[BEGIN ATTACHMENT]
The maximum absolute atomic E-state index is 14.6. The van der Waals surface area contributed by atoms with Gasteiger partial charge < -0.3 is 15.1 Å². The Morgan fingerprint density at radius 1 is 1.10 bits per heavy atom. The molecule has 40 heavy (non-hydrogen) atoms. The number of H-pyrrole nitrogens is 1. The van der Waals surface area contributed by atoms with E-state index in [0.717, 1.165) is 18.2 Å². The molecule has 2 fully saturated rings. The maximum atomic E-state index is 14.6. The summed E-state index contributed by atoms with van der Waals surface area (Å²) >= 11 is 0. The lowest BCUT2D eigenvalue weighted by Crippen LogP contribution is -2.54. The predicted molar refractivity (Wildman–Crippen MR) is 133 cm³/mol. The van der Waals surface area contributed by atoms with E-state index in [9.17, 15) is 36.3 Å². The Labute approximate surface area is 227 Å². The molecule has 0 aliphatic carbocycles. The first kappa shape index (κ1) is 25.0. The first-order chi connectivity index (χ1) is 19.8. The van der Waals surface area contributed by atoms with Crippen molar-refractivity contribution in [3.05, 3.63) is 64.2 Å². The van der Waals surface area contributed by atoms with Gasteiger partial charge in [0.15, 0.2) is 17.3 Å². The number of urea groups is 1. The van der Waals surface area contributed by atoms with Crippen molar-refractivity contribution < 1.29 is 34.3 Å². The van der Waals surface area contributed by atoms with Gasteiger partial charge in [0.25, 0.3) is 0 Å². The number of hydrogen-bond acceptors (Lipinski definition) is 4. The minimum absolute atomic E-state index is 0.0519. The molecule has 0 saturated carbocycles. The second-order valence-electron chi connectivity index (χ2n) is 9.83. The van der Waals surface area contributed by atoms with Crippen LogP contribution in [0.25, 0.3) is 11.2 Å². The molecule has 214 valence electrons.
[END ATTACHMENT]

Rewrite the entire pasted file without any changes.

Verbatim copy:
The maximum absolute atomic E-state index is 14.6. The van der Waals surface area contributed by atoms with Gasteiger partial charge < -0.3 is 15.1 Å². The Morgan fingerprint density at radius 1 is 1.10 bits per heavy atom. The molecule has 40 heavy (non-hydrogen) atoms. The number of H-pyrrole nitrogens is 1. The van der Waals surface area contributed by atoms with E-state index in [0.717, 1.165) is 18.2 Å². The molecule has 2 fully saturated rings. The maximum atomic E-state index is 14.6. The summed E-state index contributed by atoms with van der Waals surface area (Å²) >= 11 is 0. The lowest BCUT2D eigenvalue weighted by Crippen LogP contribution is -2.54. The predicted molar refractivity (Wildman–Crippen MR) is 133 cm³/mol. The van der Waals surface area contributed by atoms with E-state index in [9.17, 15) is 36.3 Å². The Labute approximate surface area is 227 Å². The molecule has 0 aliphatic carbocycles. The first kappa shape index (κ1) is 25.0. The first-order chi connectivity index (χ1) is 19.8. The van der Waals surface area contributed by atoms with Crippen molar-refractivity contribution in [3.05, 3.63) is 64.2 Å². The van der Waals surface area contributed by atoms with Gasteiger partial charge in [0.15, 0.2) is 17.3 Å². The number of urea groups is 1. The van der Waals surface area contributed by atoms with Crippen molar-refractivity contribution < 1.29 is 34.3 Å². The van der Waals surface area contributed by atoms with Gasteiger partial charge in [0.25, 0.3) is 0 Å². The number of hydrogen-bond acceptors (Lipinski definition) is 4. The minimum absolute atomic E-state index is 0.0519. The molecule has 0 saturated carbocycles. The second-order valence-electron chi connectivity index (χ2n) is 9.83. The van der Waals surface area contributed by atoms with Crippen LogP contribution in [0.25, 0.3) is 11.2 Å². The molecule has 214 valence electrons.